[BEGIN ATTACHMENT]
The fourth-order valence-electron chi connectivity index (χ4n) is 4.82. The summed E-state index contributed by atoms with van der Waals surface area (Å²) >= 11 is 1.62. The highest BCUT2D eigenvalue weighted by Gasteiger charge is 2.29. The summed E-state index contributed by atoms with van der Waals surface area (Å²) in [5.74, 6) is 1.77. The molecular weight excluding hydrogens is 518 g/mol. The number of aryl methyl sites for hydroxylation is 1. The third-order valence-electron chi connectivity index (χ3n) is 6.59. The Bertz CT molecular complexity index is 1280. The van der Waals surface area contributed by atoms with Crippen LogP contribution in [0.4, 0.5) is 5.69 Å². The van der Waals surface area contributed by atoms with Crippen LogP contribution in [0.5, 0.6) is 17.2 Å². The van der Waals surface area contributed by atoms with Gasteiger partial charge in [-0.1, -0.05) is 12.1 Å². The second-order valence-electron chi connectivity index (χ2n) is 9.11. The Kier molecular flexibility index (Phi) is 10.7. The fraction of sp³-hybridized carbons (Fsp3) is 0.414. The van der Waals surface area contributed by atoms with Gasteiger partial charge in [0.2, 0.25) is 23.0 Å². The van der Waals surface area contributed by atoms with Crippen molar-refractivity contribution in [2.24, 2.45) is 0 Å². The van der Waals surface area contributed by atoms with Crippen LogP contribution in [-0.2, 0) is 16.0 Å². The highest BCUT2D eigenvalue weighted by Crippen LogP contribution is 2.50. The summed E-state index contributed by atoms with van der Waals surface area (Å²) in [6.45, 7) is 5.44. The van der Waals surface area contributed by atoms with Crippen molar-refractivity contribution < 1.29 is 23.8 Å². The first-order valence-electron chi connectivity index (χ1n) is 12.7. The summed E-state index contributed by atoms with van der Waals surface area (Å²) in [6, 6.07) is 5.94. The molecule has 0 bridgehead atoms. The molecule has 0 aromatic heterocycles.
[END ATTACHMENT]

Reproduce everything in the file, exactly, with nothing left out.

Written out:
The fourth-order valence-electron chi connectivity index (χ4n) is 4.82. The summed E-state index contributed by atoms with van der Waals surface area (Å²) >= 11 is 1.62. The highest BCUT2D eigenvalue weighted by Gasteiger charge is 2.29. The summed E-state index contributed by atoms with van der Waals surface area (Å²) in [5.74, 6) is 1.77. The molecular weight excluding hydrogens is 518 g/mol. The number of aryl methyl sites for hydroxylation is 1. The third-order valence-electron chi connectivity index (χ3n) is 6.59. The Bertz CT molecular complexity index is 1280. The van der Waals surface area contributed by atoms with Crippen LogP contribution in [0.4, 0.5) is 5.69 Å². The van der Waals surface area contributed by atoms with Crippen LogP contribution in [0.5, 0.6) is 17.2 Å². The van der Waals surface area contributed by atoms with Gasteiger partial charge in [-0.1, -0.05) is 12.1 Å². The second-order valence-electron chi connectivity index (χ2n) is 9.11. The Kier molecular flexibility index (Phi) is 10.7. The fraction of sp³-hybridized carbons (Fsp3) is 0.414. The van der Waals surface area contributed by atoms with Gasteiger partial charge in [0.2, 0.25) is 23.0 Å². The van der Waals surface area contributed by atoms with Crippen molar-refractivity contribution in [2.24, 2.45) is 0 Å². The van der Waals surface area contributed by atoms with Crippen LogP contribution in [-0.2, 0) is 16.0 Å². The highest BCUT2D eigenvalue weighted by Crippen LogP contribution is 2.50. The summed E-state index contributed by atoms with van der Waals surface area (Å²) in [6.45, 7) is 5.44. The van der Waals surface area contributed by atoms with Crippen molar-refractivity contribution < 1.29 is 23.8 Å². The first-order valence-electron chi connectivity index (χ1n) is 12.7. The summed E-state index contributed by atoms with van der Waals surface area (Å²) in [6, 6.07) is 5.94. The molecule has 0 bridgehead atoms. The molecule has 0 aromatic heterocycles.